Friday, December 9, 2011

Battery pack for medical device

Any guesses as to what I've been up to?  It certainly looks a lot more dangerous than it really is.  The object on the left is an electronic ambulatory infusion pump used by medics.  The object on the right is a makeshift battery pack I put together to power the pump.

A little while ago a friend of mine came to me with a problem - he was running an in-vivo experiment using one of these pumps to provide a continuous nutrient supply; the problem was that he needed to run the pumps continuously throughout a two week experiment. The pumps only accepted AA batteries and would run out of juice after only 4 hours of use. Having to go to the lab and change batteries every four hours sounds a bit too much like experiencing the sleep debt of having a very young child... So, he asked me if there was a quick and easy way to improve the situation.

Connecting the pumps directly to the mains was out of the question; they needed to remain portable and untethered. So I thought we could add an external battery pack instead which would house larger, D size, batteries to increase the available power supply.

These pumps cost around $800 each, so I wanted to make the least invasive upgrade possible - yes, I'm a scaredy cat. Rather than ripping them open and soldering directly onto the circuit board, I decided to make some fake AA batteries to interface with the internal battery terminals. A couple of screws at the end of correctly sized dowels should do the trick. So, I measured an AA battery (length and diameter) and headed over to OSH to pick up some doweling (I know... I feel like I was cheating on home despot).

I cut two AA sized cylinders and decided on the right length of wire. I attached the wire to the ends of the dowel using a circular crimp terminal and a couple of wood screws. I had to drill a small hole in the pump casing in order to have the wire accessible, I threaded the wire through the hole and attached a mono jack plug to the end. For some reason I have a bag of these plugs and paired sockets sitting on my workbench... I figured they'd make life easier when replacing batteries by allowing the pump and battery pack to be separated and, if needed, I could make a few packs which would allow even quicker battery replacement.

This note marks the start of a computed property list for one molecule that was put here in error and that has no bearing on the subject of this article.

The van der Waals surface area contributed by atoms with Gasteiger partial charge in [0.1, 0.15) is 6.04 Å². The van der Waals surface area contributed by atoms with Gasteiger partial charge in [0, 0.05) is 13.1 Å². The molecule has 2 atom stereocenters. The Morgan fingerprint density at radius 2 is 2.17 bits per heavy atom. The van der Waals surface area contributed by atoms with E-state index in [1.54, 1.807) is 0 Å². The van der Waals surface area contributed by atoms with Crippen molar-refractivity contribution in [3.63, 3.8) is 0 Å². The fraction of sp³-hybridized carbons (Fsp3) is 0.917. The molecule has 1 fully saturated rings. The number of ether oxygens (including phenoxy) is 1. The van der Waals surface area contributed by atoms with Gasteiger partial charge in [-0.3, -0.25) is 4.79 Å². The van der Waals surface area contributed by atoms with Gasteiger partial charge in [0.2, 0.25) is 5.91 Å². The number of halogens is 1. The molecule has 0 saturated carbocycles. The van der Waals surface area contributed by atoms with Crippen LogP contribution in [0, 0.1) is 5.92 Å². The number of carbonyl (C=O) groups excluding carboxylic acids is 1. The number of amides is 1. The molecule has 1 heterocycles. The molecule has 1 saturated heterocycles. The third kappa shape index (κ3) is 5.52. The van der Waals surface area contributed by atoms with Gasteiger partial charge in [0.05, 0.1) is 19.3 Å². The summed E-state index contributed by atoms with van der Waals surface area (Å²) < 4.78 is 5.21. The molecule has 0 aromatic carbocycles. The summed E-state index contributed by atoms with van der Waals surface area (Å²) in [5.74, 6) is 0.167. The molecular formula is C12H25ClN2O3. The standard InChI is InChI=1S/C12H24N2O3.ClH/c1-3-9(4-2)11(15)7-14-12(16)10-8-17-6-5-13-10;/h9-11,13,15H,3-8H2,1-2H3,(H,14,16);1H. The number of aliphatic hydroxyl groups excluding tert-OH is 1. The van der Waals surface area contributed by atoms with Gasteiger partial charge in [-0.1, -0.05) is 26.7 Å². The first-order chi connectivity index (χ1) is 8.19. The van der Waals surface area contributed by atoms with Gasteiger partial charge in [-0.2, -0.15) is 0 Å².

If you've read any of my other posts you won't be surprised to hear that I opted for PVC pipe when making the main body of the battery packs. It turns out that D batteries fit snugly in 1 1/4" PVC piping, which is readily available in Lowe's/OSH/Home Depot.

 I bought some single D battery holders from RadioShack so I could cannibalize the springs (and wire). I dissected them using a proxxon (a dremmel variant gifted to Lin by my PhD buddy Claire) and glued them to a couple of PVC end caps.  If you look at the picture below you can see that one of the end caps consists of two pieces where one slides onto the main body and the other screws onto that piece. I glued the spring onto the inside lip of the larger piece, drilled a hole in the smaller cap to fit the jack plug and soldered it all together.  The connecting wires were passed through small holes drilled in the sides of the cap.  The black tape you can see is to secure the wire that connects the lower terminal with the jack socket.  I thought about passing the wire down the inside of the case, but I figured that having the wire on the outside would make it very obvious how far the wire can be stretched safely.  If it was on the inside someone might pull the cap off too hard/far and damage the battery pack - not good halfway through an experiment!

It turns out that the modified pumps and battery packs worked well.  The D batteries supplied enough juice to run the pumps at full pelt for over 16 hours;  Result!

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